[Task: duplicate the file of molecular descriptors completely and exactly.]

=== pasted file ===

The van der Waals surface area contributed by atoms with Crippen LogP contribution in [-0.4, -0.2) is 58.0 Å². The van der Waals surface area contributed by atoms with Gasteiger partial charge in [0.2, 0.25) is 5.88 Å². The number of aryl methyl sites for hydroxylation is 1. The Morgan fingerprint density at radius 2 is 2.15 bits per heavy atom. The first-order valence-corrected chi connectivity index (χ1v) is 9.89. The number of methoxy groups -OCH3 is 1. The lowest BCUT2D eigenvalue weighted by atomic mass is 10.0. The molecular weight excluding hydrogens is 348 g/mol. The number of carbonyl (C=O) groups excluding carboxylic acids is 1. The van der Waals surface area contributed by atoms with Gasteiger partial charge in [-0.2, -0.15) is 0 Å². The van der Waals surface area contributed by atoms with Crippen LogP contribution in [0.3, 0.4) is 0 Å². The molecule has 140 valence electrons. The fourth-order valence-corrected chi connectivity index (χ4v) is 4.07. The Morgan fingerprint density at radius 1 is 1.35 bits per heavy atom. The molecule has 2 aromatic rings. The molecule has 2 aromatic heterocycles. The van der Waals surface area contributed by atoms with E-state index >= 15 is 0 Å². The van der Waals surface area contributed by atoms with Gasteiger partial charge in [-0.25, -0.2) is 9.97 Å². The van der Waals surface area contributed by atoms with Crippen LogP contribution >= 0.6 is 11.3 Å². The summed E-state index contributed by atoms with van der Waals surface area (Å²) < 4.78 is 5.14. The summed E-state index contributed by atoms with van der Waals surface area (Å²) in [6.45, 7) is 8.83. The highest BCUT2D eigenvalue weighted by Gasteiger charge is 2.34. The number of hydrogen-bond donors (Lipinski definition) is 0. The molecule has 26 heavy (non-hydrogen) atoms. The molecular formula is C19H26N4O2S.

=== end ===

The van der Waals surface area contributed by atoms with Crippen LogP contribution in [-0.4, -0.2) is 58.0 Å². The van der Waals surface area contributed by atoms with Gasteiger partial charge in [0.2, 0.25) is 5.88 Å². The number of aryl methyl sites for hydroxylation is 1. The Morgan fingerprint density at radius 2 is 2.15 bits per heavy atom. The first-order valence-corrected chi connectivity index (χ1v) is 9.89. The number of methoxy groups -OCH3 is 1. The lowest BCUT2D eigenvalue weighted by atomic mass is 10.0. The molecular weight excluding hydrogens is 348 g/mol. The number of carbonyl (C=O) groups excluding carboxylic acids is 1. The van der Waals surface area contributed by atoms with Gasteiger partial charge in [-0.2, -0.15) is 0 Å². The van der Waals surface area contributed by atoms with Crippen LogP contribution in [0.3, 0.4) is 0 Å². The molecule has 140 valence electrons. The fourth-order valence-corrected chi connectivity index (χ4v) is 4.07. The Morgan fingerprint density at radius 1 is 1.35 bits per heavy atom. The molecule has 2 aromatic rings. The molecule has 2 aromatic heterocycles. The van der Waals surface area contributed by atoms with E-state index >= 15 is 0 Å². The van der Waals surface area contributed by atoms with Gasteiger partial charge in [-0.25, -0.2) is 9.97 Å². The van der Waals surface area contributed by atoms with Crippen LogP contribution >= 0.6 is 11.3 Å². The summed E-state index contributed by atoms with van der Waals surface area (Å²) < 4.78 is 5.14. The summed E-state index contributed by atoms with van der Waals surface area (Å²) in [6.45, 7) is 8.83. The highest BCUT2D eigenvalue weighted by Gasteiger charge is 2.34. The number of hydrogen-bond donors (Lipinski definition) is 0. The molecule has 26 heavy (non-hydrogen) atoms. The molecular formula is C19H26N4O2S.